There are many ways to water your garden, but perhaps the most sensible and frugal way of doing it is to use a soaker hose. A soaker hose is nothing but an ordinary garden hose, except for the fact that it has had a lot of tiny holes made along its entire length. When the hose is connected to a tap and the water is turned on, it will, of course, seep out of the many little holes in the hose, thereby watering the soil along its length.
What is so special about that? Well, most other methods of watering your garden consist of applying the water from a much greater distance to the ground. If you use a spray nozzle or a garden sprinkler, the trick is to distribute the water as far as possible from a single point. Imagine having to drip-feed every square inch that needs water? It would be no fun, which is why we try to cover as much ground as we can by standing still and spraying. This would be fine, except we are wasting a lot of water this way.
people tend to water their lawns on hot sunny days, which means that a good portion of the moisture will literally vanish – or vaporize – in thin air before it hits the ground. Another problem is that we tend to hit the plants from above this way, meaning that the water has to run off the leaves and down to the ground before it can do some good for the roots of the plant. On its way down there, more of it will vaporize. This way is a waste of water – pure and simple, but we do it because it seems the easiest (and therefore best) way.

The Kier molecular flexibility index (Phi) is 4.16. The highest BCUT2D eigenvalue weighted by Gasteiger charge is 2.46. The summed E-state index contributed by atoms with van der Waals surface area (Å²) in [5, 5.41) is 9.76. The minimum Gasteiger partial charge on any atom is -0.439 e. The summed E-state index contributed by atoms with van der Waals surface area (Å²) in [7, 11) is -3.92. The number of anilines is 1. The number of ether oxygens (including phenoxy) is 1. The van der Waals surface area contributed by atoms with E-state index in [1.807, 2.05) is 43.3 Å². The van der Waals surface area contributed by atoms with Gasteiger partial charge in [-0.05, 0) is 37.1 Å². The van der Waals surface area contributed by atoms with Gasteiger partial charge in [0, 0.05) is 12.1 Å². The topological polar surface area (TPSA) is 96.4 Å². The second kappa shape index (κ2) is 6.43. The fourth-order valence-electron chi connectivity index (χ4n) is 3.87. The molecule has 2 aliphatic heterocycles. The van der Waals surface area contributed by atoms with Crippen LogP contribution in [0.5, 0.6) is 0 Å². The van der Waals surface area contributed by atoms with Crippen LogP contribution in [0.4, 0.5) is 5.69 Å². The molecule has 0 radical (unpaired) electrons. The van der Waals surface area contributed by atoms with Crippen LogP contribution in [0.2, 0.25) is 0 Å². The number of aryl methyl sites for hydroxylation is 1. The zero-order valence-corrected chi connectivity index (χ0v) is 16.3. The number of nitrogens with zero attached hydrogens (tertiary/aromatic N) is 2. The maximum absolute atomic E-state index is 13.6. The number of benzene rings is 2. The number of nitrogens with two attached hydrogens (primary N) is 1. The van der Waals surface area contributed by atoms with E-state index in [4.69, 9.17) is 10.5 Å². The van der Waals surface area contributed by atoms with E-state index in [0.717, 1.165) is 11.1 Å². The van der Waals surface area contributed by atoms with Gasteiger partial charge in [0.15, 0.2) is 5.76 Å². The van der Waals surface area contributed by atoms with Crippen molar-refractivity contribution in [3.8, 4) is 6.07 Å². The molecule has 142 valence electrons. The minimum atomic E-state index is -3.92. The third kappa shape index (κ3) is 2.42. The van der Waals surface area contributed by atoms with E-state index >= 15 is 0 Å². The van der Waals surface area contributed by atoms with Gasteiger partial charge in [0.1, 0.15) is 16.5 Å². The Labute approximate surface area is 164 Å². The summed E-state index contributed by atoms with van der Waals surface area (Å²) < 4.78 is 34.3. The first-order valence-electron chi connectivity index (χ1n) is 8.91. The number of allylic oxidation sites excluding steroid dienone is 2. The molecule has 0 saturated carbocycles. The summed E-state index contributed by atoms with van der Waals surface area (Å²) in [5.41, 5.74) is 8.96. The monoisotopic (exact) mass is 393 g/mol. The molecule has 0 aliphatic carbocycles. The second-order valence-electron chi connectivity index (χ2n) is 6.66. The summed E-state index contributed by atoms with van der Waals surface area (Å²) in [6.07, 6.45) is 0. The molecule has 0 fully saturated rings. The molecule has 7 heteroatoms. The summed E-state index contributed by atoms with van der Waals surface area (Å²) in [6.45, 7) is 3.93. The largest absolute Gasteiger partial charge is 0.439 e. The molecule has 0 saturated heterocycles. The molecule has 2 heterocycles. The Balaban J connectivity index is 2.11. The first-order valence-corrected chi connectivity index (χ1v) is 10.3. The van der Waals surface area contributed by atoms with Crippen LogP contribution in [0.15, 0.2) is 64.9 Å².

But you Know What?
The soaker hose does exactly what we could never do – it drip-feeds the soil inch by inch, for as long as it stretches. Not only that but because it is lying directly on the soil it is meant to water (sometimes it is even buried underneath an inch of soil), it loses only a fraction due to vaporization. Most of the water makes it into the soil where it can do some good for the plants. In addition to saving water, you also save time. A good way of using a soaker hose is to turn it on after nightfall and let it run for a while.
When the sun has set, the vaporization is much less than in the daytime, meaning that you will save even more water. With the soaker hose laid out to cover some plants that need water, try really soaking the soil around their roots until you are sure the water has reached a good depth. Then give it a few days before watering again.
This helps the plant develop deeper roots since it “learns” to find water downwards, instead of near the surface. If you drip-feed it water every day, the plant will develop a shallow root net designed to drain water from the surface. This would make it very vulnerable during drier seasons – like if you are not home to water it for a week or two.
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